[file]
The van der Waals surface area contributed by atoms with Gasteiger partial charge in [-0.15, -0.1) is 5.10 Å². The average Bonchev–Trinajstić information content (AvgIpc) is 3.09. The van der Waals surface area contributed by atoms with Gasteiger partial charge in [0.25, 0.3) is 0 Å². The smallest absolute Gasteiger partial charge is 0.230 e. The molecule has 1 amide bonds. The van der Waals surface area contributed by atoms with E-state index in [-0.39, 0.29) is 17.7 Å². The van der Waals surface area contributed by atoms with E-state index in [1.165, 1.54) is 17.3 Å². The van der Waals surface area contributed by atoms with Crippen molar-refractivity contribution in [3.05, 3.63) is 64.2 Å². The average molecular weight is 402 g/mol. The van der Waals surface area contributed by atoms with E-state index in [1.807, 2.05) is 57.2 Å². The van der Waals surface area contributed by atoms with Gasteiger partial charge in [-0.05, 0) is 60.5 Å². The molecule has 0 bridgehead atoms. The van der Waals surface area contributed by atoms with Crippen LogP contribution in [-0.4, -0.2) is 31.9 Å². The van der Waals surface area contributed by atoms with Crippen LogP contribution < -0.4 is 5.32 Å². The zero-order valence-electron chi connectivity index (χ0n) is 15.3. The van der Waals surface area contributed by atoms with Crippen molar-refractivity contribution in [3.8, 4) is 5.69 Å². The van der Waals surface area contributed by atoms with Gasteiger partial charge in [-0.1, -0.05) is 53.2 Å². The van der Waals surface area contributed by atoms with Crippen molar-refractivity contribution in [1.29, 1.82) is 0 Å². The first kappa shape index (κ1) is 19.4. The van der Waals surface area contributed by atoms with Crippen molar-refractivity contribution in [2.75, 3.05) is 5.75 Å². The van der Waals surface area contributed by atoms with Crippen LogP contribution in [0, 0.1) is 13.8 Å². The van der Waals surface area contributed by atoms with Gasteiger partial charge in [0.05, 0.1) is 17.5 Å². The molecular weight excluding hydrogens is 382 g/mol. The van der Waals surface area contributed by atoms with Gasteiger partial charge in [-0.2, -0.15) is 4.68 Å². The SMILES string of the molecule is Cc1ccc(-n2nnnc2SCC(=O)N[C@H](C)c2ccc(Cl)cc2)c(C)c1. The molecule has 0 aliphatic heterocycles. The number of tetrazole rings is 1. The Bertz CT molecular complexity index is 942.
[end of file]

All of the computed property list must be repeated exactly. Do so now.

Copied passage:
The van der Waals surface area contributed by atoms with Gasteiger partial charge in [-0.15, -0.1) is 5.10 Å². The average Bonchev–Trinajstić information content (AvgIpc) is 3.09. The van der Waals surface area contributed by atoms with Gasteiger partial charge in [0.25, 0.3) is 0 Å². The smallest absolute Gasteiger partial charge is 0.230 e. The molecule has 1 amide bonds. The van der Waals surface area contributed by atoms with E-state index in [-0.39, 0.29) is 17.7 Å². The van der Waals surface area contributed by atoms with E-state index in [1.165, 1.54) is 17.3 Å². The van der Waals surface area contributed by atoms with Crippen molar-refractivity contribution in [3.05, 3.63) is 64.2 Å². The average molecular weight is 402 g/mol. The van der Waals surface area contributed by atoms with E-state index in [1.807, 2.05) is 57.2 Å². The van der Waals surface area contributed by atoms with Gasteiger partial charge in [-0.05, 0) is 60.5 Å². The molecule has 0 bridgehead atoms. The van der Waals surface area contributed by atoms with Crippen LogP contribution in [-0.4, -0.2) is 31.9 Å². The van der Waals surface area contributed by atoms with Crippen LogP contribution < -0.4 is 5.32 Å². The zero-order valence-electron chi connectivity index (χ0n) is 15.3. The van der Waals surface area contributed by atoms with Crippen molar-refractivity contribution in [3.8, 4) is 5.69 Å². The van der Waals surface area contributed by atoms with Gasteiger partial charge in [-0.1, -0.05) is 53.2 Å². The van der Waals surface area contributed by atoms with Crippen molar-refractivity contribution in [1.29, 1.82) is 0 Å². The first kappa shape index (κ1) is 19.4. The van der Waals surface area contributed by atoms with Crippen molar-refractivity contribution in [2.75, 3.05) is 5.75 Å². The van der Waals surface area contributed by atoms with Crippen LogP contribution in [0, 0.1) is 13.8 Å². The van der Waals surface area contributed by atoms with Gasteiger partial charge in [0.05, 0.1) is 17.5 Å². The molecular weight excluding hydrogens is 382 g/mol. The van der Waals surface area contributed by atoms with Gasteiger partial charge in [-0.2, -0.15) is 4.68 Å². The SMILES string of the molecule is Cc1ccc(-n2nnnc2SCC(=O)N[C@H](C)c2ccc(Cl)cc2)c(C)c1. The molecule has 0 aliphatic heterocycles. The number of tetrazole rings is 1. The Bertz CT molecular complexity index is 942.